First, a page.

I’ve always thought that was a rather accurate and wise way to put it, if I don’t say so myself. I’ve been explaining it that way to general classroom teachers for over a decade. But I recently went to a conference on PBS, positive behavior supports, and was privileged to hear one of my old grad school professors, Dr. Tim Lewis deliver the keynote address. As he went through his speech which sounded so familiar, I had to chuckle when I heard him say this:
I’ve always been quick to internalize things that work, without attribution. Isn’t it amazing the impact a good teacher can have on students, even when the student is a teacher, too?
I’ve always liked Star Trek, so I guess you can call me a “trekkie,” but I’m not a “dress up like an alien and go to a convention” kind of trekkie. In fact, I really only like the original series, though there are certain isolated episodes of the subsequent shows I have enjoyed. As a whole, the newer ones tend to be more arrogant and preachy in tone. They “tell” while the original episode “showed.”
I guess this gives me an unusual perspective on the new movie. While I found it entertaining, it felt disconnected from the original series it was supposed to connect to. The characters were all a little off, and without supplying any spoilers, I suppose there is a good reason built into the story for that. Still, taken by itself, it was an entertaining movie, and I’d have to give it my recommendation. The less you are attached to the original series, the more you will like this one, I think.
Okay, so this movie isn’t going to sweep the Oscars. In fact, it could be described as silly fun. But sometimes you want nothing more from a movie but a comedic escape. If that’s what you’re looking for, check out Paul Blart: Mall Cop.
I’ve been a fan of Kevin James’s work for awhile. From his role on television’s King of Queens to his hilarious dance lesson from Wil Smith in Hitch, James never fails to deliver the laughs – especially when the comedy is physical. There’s no shortage of physical comedy in Mall Cop, but, as is typical of James’s work, the story also has a heartwarming side. It’s at its heart, Mall Cop is the story of an underdog being thrust into a seemingly impossible situation and rising to the occasion.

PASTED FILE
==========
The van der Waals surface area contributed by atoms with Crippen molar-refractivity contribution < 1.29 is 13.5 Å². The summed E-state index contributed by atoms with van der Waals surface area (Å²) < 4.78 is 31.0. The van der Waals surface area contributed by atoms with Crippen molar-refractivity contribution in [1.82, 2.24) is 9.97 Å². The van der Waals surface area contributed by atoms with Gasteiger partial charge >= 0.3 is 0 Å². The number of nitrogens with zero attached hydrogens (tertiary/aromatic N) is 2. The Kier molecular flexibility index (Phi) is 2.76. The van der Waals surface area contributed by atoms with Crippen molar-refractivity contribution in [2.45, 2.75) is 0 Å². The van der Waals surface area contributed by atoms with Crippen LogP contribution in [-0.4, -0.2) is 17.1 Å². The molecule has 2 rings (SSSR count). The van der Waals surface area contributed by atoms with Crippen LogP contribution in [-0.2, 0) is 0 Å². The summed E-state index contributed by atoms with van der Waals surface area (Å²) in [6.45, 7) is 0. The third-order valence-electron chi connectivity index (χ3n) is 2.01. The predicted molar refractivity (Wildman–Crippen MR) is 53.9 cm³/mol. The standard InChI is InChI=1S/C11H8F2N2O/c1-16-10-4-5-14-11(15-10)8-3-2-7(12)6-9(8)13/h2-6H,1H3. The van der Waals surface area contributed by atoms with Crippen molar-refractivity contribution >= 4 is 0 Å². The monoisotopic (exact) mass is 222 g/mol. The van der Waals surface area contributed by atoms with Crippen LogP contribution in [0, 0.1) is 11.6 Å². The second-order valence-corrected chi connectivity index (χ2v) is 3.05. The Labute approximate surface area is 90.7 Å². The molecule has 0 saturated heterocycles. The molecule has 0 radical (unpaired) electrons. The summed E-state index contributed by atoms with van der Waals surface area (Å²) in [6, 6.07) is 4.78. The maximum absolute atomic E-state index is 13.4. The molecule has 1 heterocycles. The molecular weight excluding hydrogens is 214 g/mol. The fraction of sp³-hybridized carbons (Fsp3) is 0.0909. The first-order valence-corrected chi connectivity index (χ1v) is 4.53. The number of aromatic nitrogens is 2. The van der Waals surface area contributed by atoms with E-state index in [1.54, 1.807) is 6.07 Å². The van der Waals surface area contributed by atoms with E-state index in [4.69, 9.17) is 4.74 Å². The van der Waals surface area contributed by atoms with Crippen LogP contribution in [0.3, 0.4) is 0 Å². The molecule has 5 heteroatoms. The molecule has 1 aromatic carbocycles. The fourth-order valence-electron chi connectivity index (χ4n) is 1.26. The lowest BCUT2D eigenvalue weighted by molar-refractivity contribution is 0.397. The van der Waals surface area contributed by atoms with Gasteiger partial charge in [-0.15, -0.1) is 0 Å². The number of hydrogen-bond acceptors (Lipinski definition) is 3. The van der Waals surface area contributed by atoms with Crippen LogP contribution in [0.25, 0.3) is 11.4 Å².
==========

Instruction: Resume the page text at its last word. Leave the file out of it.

In short, where a lot of today’s movie comedy is sarcastic and mean-spirited, this movie is a good, light-hearted alternative. Angie and I got a kick out of it.
Movies are something my dad and I have shared for many years now. When I went away to grad school, I would not only come home every Saturday to watch the latest HBO premier movie, but I would bring back tapes I had recorded from my residence hall’s closed circuit movie channel – movies that weren’t even on regular cable yet. Each week, I’d bring home half a dozen or so of them, and then Dad and I would make a pizza and enjoy the Saturday HBO premiere.
I’ve also shared some good movies with Dad at the theater. One of the best was Apollo 13. That’s one movie that just isn’t the same on the small screen. Conspiracy Theory was also good fun, and there have been many others.
We had meant to see the new James Bond movie in the theater, Quantum of Solace. We enjoyed the last one so well on DVD, and we thought it would be a perfect movie to see at the theater with all its action. But unfortunately, it left our local theater before we had a chance to see it. We were bummed about it until we saw that Gran Torino was coming out. We were able to catch that one.
Gran Torino was good. Tragic and heroic in its quiet, yet explosive kind of way. It was really enjoyable. But the real fun of movies is sharing them with someone, like your best girl, your dad, or in this case: both!
“So, what are the rules to this game?”
“Each player draws one card and plays one card on their turn.”
That sounded simple enough. Of course, I neglected to ask how you win the game. Even had that occurred to me, there would have been no answer to that question. The game goals are defined by the cards played. That’s right, the conditions for winning are fluid. Some cards you play have you do one time actions like draw multiple cards or steal cards from another player. And even the core rules can change by the playing of rule cards.
It was a fun evening of games and visiting: a first “couples date,” so to speak with our new friends. Now, the question is, how do you follow up a game like Zombie Fluxx? Killer Bunnies, anyone?
Now here’s an interesting metaphor. Our annual trip to Shryock’s Corn Maze took on an intriguing theme: the U. S. presidential election.
I suppose as we have to chart a course through the maze, progressing through many obstacles and making decisions at every intersection, we should also ponder the presidential election as we, the people, chart a course for our country, keep our nation progressing through many obstacles and choose someone who we think will be making the right decisions at every intersection.
Or at least for this year, making the right decisions much more often than the other candidate.